Investment Casting Process: Ancient process is CAST AS the future

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It’s a process that dates back more than 5000 years, used for art and jewelry production over the centuries from China to India, Africa and Europe. But investment casting is now being seen as the future by many industries seeking lightweight thin-wall metal components.

The investment casting or lost wax process produces high-strength components with fine detail, thin walls, and greater dimensional accuracy than sand and other casting methods. Investment castings have excellent “as-cast” surface finish, reducing or even eliminating the need for machining, and that means huge reductions in cost and lead times.

THE INVESTMENT CASTING PROCESS WAS  primarily used for art until the development of the jet turbine engine at the end of World War II. Since that time it has become an enabling technology in today’s top industries:

When to use Investment Casting:

It ’s normal for investment castings to cost more than castings produced using other, simpler methods, such as sand casting. The benefits achieved, however—including intricacy, reliability, reproducibility, surface finish, and others—more than make up for the difference in cost.

Investment Casting Process at Barron Industries

Step 1: Creation of a wax pattern

The process begins with the production of a one-piece heat disposable pattern. Wax patterns are typically made by injecting wax into a metal tool or “die”.  But since the early  90’s,  Barron Industries has also produced patterns through 3D printing technology. Today, Barron can produce rapid prototype castings from most 3D printed materials  AND DELIVER A FINISHED MACHINED CASTING IN TEN DAYS.

Step 2: Wax Tree Assembly

Because it is uneconomical to make small parts one at a time, wax patterns are typically attached to a wax tree or “sprue”. The wax between the pattern(s) and the sprue are called “Gates. These solid wax branches also guide molten metal in the casting operation to form each final product. Larger parts can also be cast on their own.

Step 3: Shell Building

The wax tree is dipped into a ceramic bath or “slurry”.  Barron’s six-axis dipping robot ensures consistency and uniformity of shell production in intricate and complex parts.  After dipping, fine sand or “stucco” is applied to the wet surface.  The mold is allowed to dry, and the process is repeated a number of times resulting in a layered ceramic mold, capable of withstanding the stresses of the casting process.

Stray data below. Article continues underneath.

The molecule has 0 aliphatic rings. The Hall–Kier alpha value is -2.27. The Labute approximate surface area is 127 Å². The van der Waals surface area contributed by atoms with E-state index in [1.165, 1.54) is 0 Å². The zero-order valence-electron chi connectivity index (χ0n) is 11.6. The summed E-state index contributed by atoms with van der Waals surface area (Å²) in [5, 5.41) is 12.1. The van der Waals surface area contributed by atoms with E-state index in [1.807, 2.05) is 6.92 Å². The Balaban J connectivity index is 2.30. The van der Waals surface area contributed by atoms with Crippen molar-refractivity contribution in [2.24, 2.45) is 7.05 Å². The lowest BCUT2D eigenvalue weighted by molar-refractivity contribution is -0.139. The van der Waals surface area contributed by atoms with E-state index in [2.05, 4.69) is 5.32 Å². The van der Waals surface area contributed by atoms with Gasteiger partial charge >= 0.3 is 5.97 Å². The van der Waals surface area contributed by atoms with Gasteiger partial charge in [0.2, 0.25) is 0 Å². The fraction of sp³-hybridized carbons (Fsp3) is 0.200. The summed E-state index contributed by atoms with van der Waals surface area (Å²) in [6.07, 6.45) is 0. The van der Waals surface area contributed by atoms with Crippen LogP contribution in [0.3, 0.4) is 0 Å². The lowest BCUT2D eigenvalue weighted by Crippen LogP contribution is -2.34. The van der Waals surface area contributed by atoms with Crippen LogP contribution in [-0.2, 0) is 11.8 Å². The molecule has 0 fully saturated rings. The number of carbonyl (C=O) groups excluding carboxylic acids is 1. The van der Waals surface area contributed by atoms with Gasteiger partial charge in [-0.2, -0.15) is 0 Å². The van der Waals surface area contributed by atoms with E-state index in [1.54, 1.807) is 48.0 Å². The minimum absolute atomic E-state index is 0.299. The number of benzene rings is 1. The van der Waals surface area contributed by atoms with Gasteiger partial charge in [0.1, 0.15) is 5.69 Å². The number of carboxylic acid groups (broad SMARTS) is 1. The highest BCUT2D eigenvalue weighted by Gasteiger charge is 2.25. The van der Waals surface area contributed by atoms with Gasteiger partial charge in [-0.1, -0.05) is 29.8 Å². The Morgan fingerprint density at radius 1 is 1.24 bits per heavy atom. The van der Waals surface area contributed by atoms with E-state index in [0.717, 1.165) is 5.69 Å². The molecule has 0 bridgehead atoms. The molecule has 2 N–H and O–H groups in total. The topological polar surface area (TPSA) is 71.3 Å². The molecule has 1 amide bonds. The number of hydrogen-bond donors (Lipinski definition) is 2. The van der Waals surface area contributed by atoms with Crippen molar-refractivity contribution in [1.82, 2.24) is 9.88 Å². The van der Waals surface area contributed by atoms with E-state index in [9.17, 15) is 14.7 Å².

Step 4: Dewax/Burnout

Before pouring metal into the mold, the wax is removed using a flash fire oven, which melts and burns off the wax.  Flashfire burns off residual wax and cures the shell, preparing it for casting.

Step 5: Pouring of Ferrous and Non-ferrous metals

Before the metal is poured into the ceramic mold or “shell”, the mold is preheated to a specific temperature to prevent the molten alloy from solidifying or “freezing off” before the entire mold is filled.

Alloy is melted in a ceramic crucible using a process known as induction and electric resistance melting. A high-frequency electric current creates a magnetic field around the alloy, generating electric fields inside the metal. When the alloy reaches its specified temperature, it is poured into the mold, and the mold is allowed to cool.

Step 6: Shell Knock Off

Once cool, the shell material is removed from the metal. This is typically done via mechanical means using a hammer or high-pressure water blast.

Step 7: Cut Off

Once the shell material has been removed, the parts are cut off the sprue and the gates are ground off.

Step 8: Finished Castings

Once the parts are removed from the sprue, and the gates removed, the surface can be finished using a number of means including vibratory/media finishing, belting or hand grinding, or polishing. Using a ceramic mold, the lost wax process produces a smooth finish, averaging 125Ra surface finish as cast and a.005”/inch tolerance for the majority of applications. Depending on the application, investment castings can be used in their “net shape” or undergo machining for precision mating surfaces.

Barron’s In-House CNC Machining

If needed, Barron can perform any required machining using the highest quality equipment including Makino, Mori Seiki and Mazak.  Our 13 CNC machining centers include 5 horizontal and 5 vertical milling, as well as 3 lathes, combined with grinding, brazing, welding, assembly and fabrication.

We are experienced in the challenging machining of alloys such as 17-4phstainless steel, 90/10 copper, armor steel, cobalt, nickel and S7tool steel.

Inspected, Packaged and Shipped around the Globe

Barron Industries is AS9100D Certified, and our investment casting process is closely controlled at every point of production.  NADCAP accredited for non-destructive testing, our lab is equipped to perform Dye Penetrant Testing, Magnetic Particle Testing, x-ray inspection, tensile and physical properties tests, and chemical and structural analysis. All testing results in a formal certification report. Barron offers real-time work-in-process tracking with our PLEX ERP system, laser engraving serialization and barcode/RFID tag tracking. All of our manufactured components are inspected, marked (if required), packaged and shipped around the globe.

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